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Three Kings, four seasons

Cavalcade in Palma

It's only recently in Spain that the Christmas celebrations have changed from a fairly solemn religious occasion to the commercial shindig that it is today thanks to Bing Crosby and Charles Dickens. Previously, the Spanish exchanged presents on 6th January, the date of the Epiphany; “the manifestation of Christ to the Gentiles as represented by the Magi (Matthew 2:1–12)”

The tradition of present giving still lingers, but the actual celebration of the arrival of the Three Kings, or wise men from the east, seems to get bigger and bigger, with each city, town and village having some form of parade for the Kings, who arrive to present gifts to the children who have been good all year.

The parades are great fun with tons of confetti and tons of sweets being thrown over the large crowds who gather to watch. Obviously, Mallorca's biggest cavalcade is in Palma and it takes place this Sunday 5th January starting at 18:00 when the kings arrive 'from the east' on board the sailing ship Rafael Verdera at the Moll Vell jetty on the harbour.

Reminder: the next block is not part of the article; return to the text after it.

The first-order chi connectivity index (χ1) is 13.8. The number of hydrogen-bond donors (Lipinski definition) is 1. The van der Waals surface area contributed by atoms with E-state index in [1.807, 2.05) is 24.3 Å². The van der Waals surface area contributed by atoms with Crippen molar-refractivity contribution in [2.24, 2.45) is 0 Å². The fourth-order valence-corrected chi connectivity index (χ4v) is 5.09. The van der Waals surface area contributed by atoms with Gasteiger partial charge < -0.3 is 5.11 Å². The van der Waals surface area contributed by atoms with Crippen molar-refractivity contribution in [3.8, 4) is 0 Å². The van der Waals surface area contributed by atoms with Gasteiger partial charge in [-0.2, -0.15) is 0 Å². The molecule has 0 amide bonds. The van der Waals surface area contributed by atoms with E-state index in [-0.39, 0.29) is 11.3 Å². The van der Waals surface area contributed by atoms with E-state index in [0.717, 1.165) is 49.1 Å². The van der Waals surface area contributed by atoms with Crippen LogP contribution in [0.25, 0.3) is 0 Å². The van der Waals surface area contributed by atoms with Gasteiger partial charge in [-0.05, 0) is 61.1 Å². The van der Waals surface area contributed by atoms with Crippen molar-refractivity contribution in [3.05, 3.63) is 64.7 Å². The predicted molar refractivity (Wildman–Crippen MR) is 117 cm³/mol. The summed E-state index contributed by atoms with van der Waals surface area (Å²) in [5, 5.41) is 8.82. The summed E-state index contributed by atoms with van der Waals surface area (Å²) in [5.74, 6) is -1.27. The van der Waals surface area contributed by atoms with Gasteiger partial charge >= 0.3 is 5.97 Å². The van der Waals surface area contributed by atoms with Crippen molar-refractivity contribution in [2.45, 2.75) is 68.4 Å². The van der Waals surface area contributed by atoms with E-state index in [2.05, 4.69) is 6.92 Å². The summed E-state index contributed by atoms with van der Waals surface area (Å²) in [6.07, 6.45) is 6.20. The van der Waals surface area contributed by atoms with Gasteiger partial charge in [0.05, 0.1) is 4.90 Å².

This year the parade consists of 21 beautifully decorated floats manned by about 300 people forming the retinues of the Kings, musicians and entertainers.

The theme of this year's parade is the four seasons and highly skilled operatives, artists and technicians are putting the finishing touches to the floats representing spring, summer and winter, which are brand new, and autumn which is being renovated from last year. It's having more butterflies, mushrooms, lights, and a smoke machine for the on board druid's cauldron!

The work on the floats starts in summer with the production of the preliminary sketches and then large teams of artisans get to work; artists, painters , carpenters, blacksmiths, electricians and so on who use foam rubber and paint to bring the intricate designs to colourful life.

It's a brilliant occasion, full of noise, colour, and excitement, even if you're not a kid! From the harbour, the parade wends its way around the main streets of Palma – just look out for the safety barriers all along the route – and finishes off at the Casal Solleric at the top of the Plaza del Bourne.

Our photos, from Palma Council's Facebook page, show the progress on completing the floats.